I recently saw the movie Pan’s Labyrinth and began to wonder the difference between communism and fascism. I was taught in high school that on the political spectrum communism is an extreme “leftist” ideology while fascism is a “right-wing” one. This doesn’t state much, except that they are somehow polar opposites.
So, a definition is in order:
American Heritage New Dictionary of Cultural Literacy, Third Edition – Cite This Source
A system of government that flourished in Europe from the 1920s to the end of World War II. Germany under Adolf Hitler, Italy under Mussolini, and Spain under Franco were all fascist states. As a rule, fascist governments are dominated by a dictator, who usually possesses a magnetic personality, wears a showy uniform, and rallies his followers by mass parades; appeals to strident nationalism; and promotes suspicion or hatred of both foreigners and “impure” people within his own nation, such as the Jews in Germany. Although both communism and fascism are forms of totalitarianism, fascism does not demand state ownership of the means of production, nor is fascism committed to the achievement of economic equality. In theory, communism opposes the identification of government with a single charismatic leader (the “cult of personality”), which is the cornerstone of fascism. Whereas communists are considered left-wing, fascists are usually described as right-wing.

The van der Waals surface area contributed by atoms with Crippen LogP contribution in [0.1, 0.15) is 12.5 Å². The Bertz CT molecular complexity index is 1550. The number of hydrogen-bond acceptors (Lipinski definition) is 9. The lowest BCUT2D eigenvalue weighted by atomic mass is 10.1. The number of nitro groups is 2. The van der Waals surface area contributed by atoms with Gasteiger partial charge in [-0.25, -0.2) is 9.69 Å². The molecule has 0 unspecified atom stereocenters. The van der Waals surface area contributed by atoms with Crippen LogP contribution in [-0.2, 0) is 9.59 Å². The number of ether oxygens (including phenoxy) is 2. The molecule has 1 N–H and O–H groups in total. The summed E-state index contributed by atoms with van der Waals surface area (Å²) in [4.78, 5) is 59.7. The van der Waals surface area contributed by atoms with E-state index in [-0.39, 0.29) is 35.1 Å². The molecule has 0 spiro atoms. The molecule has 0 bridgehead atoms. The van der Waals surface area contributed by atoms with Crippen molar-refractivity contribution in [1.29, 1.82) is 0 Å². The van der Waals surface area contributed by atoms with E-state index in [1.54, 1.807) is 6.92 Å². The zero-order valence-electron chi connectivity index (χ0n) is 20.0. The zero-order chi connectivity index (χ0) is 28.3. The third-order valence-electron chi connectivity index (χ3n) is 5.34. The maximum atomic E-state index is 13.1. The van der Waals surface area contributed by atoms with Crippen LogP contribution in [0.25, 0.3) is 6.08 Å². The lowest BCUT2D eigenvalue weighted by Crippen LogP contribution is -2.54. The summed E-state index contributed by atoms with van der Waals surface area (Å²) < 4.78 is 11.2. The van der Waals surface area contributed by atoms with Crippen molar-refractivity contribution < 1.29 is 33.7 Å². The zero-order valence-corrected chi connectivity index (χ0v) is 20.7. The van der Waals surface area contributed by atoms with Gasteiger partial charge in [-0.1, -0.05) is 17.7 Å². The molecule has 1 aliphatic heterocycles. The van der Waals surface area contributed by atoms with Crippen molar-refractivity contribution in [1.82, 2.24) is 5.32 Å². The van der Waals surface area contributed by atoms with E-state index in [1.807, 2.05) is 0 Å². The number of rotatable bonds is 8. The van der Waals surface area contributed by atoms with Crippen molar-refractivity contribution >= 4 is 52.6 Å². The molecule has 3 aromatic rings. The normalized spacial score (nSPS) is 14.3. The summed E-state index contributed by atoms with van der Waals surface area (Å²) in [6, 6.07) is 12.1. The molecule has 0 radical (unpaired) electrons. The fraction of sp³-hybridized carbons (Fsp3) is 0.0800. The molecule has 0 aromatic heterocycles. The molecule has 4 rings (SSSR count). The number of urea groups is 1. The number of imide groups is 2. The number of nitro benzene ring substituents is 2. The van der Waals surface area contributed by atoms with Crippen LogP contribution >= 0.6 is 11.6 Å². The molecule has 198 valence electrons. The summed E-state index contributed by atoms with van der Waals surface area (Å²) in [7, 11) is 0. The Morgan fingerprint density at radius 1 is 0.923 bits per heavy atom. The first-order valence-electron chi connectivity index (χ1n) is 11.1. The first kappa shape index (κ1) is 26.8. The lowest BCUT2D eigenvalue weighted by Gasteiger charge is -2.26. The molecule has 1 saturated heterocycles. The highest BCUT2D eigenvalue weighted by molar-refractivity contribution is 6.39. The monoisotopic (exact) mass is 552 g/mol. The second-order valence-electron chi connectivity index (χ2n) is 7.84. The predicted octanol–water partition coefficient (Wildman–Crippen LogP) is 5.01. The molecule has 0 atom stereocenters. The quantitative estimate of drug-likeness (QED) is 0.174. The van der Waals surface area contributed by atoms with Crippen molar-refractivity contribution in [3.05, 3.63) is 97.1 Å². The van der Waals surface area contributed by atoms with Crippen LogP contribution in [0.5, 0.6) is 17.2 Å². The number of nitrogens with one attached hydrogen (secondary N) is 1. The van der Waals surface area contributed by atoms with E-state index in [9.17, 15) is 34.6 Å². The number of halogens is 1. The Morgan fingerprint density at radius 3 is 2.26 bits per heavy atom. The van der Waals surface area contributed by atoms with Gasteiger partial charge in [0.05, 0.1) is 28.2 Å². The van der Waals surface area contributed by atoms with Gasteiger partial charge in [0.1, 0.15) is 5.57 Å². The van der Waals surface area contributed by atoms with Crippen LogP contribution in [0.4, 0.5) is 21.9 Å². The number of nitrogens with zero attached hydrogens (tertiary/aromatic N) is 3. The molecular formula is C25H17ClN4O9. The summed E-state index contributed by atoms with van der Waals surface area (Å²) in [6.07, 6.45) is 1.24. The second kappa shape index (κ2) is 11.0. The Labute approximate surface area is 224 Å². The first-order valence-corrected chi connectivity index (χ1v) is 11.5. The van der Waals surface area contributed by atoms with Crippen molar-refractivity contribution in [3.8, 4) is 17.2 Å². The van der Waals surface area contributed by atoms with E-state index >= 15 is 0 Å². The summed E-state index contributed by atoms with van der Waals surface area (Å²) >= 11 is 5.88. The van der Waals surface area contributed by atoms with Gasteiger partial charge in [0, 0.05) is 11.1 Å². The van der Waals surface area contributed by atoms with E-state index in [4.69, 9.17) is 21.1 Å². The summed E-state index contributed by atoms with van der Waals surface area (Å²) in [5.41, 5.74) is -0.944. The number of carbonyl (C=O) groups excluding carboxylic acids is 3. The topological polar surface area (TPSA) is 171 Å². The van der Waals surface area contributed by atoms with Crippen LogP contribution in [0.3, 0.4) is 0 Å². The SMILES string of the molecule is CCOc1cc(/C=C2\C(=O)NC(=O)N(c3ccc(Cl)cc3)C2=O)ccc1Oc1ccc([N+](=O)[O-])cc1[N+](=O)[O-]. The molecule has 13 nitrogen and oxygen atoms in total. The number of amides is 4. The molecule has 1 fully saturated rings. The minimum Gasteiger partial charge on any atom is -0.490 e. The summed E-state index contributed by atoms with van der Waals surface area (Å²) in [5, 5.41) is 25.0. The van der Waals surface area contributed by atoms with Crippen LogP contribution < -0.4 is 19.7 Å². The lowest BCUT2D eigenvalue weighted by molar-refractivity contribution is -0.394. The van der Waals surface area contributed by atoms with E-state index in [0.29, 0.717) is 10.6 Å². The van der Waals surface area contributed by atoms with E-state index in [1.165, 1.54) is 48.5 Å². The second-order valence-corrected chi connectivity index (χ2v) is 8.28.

Apparently the differences are:
- communism seeks state ownership of productio n
- communism seeks economic equality
It also goes onto say that communism opposes a charasmatic leader, but isn’t that exactly what Chavez is? An interesting article on the subject
Nowadays, I am fully convinced that political ideology, if it has a spectrum, is circular in its geometry. I reckon that the far left and far right are conjoined at a single point on this vicious circle. And it is not a matter of “well, they are both ‘totalitarianisms’.” It goes deeper than shared attributes. Take it or leave it: communists are fascists, and vice versa.